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Rest, Refuel, Restart: Stopover Ecology of Migrating Birds in Africa (R3-Migration)

Importance of African Stopover Sites for Migratory Birds After Crossing the Sahara

Many birds go on multi-stage migrations, where they stop at different places along the way to rest and refuel. The reasons why Eurasian-African migrating songbirds stopover in certain areas are not well understood. During autumn migration, over 50 species stop in the savannah below the Sahel zone (10°- 4°N) after crossing the Sahara. Some birds stay there longer than they do at their breeding and other nonbreeding sites in Africa. These areas provide good food sources after the rainy season, are crucial for birds to replenish their energy and the preservation of these sites is essential.

Domain Research
Unit Bird Migration
Topic Distribution Ecology, Ecology, Migratory Birds
Habitat alpine habitats, farmland, forest, meadows and pastures, rivers & streams, rocky terrain, semi-open farmland, settlements, wasteland, wetlands
Project start 2022
Project completion 2026
Project status ongoing
Project management Elizabeth Yohannes
Project region Africa, Europe


Project objectives

We investigate the benefits and constraints of migration for birds, specifically the energetic, nutritional, and temporal aspects. Our aim is to then connect these factors to seasonal habitat conditions at stopover sites in Africa. Existing data show the advantages of African sites for nonbreeding birds, but also the risks associated with degradation due to land use changes. The study examines migration ecology jointly with land use patterns to understand the impact on migratory birds and to develop measures that protect convergence sites and the well-being of both birds and humans.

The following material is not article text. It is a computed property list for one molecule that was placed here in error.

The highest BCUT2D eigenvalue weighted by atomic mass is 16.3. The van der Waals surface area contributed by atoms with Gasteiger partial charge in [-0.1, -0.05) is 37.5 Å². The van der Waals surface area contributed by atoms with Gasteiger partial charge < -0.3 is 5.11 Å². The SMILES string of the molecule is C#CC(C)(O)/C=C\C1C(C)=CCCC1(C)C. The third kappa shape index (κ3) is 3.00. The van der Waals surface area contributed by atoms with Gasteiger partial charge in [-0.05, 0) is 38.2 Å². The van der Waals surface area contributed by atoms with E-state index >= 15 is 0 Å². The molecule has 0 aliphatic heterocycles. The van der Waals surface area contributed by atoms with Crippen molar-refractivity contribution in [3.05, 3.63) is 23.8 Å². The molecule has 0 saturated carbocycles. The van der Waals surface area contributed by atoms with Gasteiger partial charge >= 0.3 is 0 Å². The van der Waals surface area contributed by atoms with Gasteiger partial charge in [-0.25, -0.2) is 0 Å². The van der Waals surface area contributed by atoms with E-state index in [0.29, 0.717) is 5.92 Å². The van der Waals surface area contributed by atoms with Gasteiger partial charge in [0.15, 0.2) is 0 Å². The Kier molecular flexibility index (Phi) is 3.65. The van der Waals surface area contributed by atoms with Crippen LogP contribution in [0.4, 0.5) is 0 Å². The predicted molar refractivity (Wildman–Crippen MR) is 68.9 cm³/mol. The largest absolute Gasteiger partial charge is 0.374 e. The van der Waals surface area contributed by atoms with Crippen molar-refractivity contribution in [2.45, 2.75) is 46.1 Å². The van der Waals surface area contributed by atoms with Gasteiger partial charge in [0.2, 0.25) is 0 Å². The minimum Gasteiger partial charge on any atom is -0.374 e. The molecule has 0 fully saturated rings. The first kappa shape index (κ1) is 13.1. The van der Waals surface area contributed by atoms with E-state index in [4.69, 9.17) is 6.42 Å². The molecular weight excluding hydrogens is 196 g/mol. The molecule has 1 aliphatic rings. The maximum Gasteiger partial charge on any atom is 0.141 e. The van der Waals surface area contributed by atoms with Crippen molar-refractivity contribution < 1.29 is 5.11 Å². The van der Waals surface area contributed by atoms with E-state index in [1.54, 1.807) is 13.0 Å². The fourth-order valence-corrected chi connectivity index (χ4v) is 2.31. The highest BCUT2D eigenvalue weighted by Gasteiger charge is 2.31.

This study focuses on stopover sites and collaboration with partners in South Sudan to analyze the ecology of migrating birds and their associations with habitat patterns. It explores the energetic and trophic aspects of European-breeding birds’ diet at these sites where multiple species overlap. Stable isotope and metabarcoding techniques assess these associations at different scales. We use non-invasive techniques, including sampling of feathers, breath, faeces and blood, to gather data on ecology and body condition at individual, population and species levels.


Bird migration is a challenging journey, especially after crossing the desert, and stopover sites are crucial where birds break from migration to rest and refuel. 30-40% of European songbirds undergo moult at African stopovers. The quality and extent of moult and the ability to continue migration migration depend on resource availability at stopovers. However, if the conditions at these sites are not good, it can affect the birds’ ability to migrate and breed successfully. The protection of these sites is essential to ensuring successful migration and maintaining healthy populations.

Further information

Determining origins of birds using feather isoscapes presents challenges for long-distance migratory birds due to the limited availability of validated data. We use stable isotope data from contemporary and archived feathers of both migratory and resident birds to create an isoscape for the Sahel savannah region. We use vegetation, altitude, and rainfall patterns to identify the key variables that influence isoscapes. Our aim is to enhance the precipitation isoscape models and establish a framework for linking feather-to-precipitation data, ultimately refining the feather-based isoscapes.

Project partner(s)

  • University of Juba, South Sudan
  • Ministry of Environment, South Sudan
  • Museum of Nairobi, Kenya



Betroffene Vogelarten

Common Nightingale
Common Reed-warbler
Eurasian Blackcap
Garden Warbler
Great Reed-warbler
Grey Wagtail
Marsh Warbler
Red-backed Shrike
River Warbler
Sedge Warbler
Spotted Flycatcher
Western Yellow Wagtail
Willow Warbler
Wood Warbler
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Bird Migration

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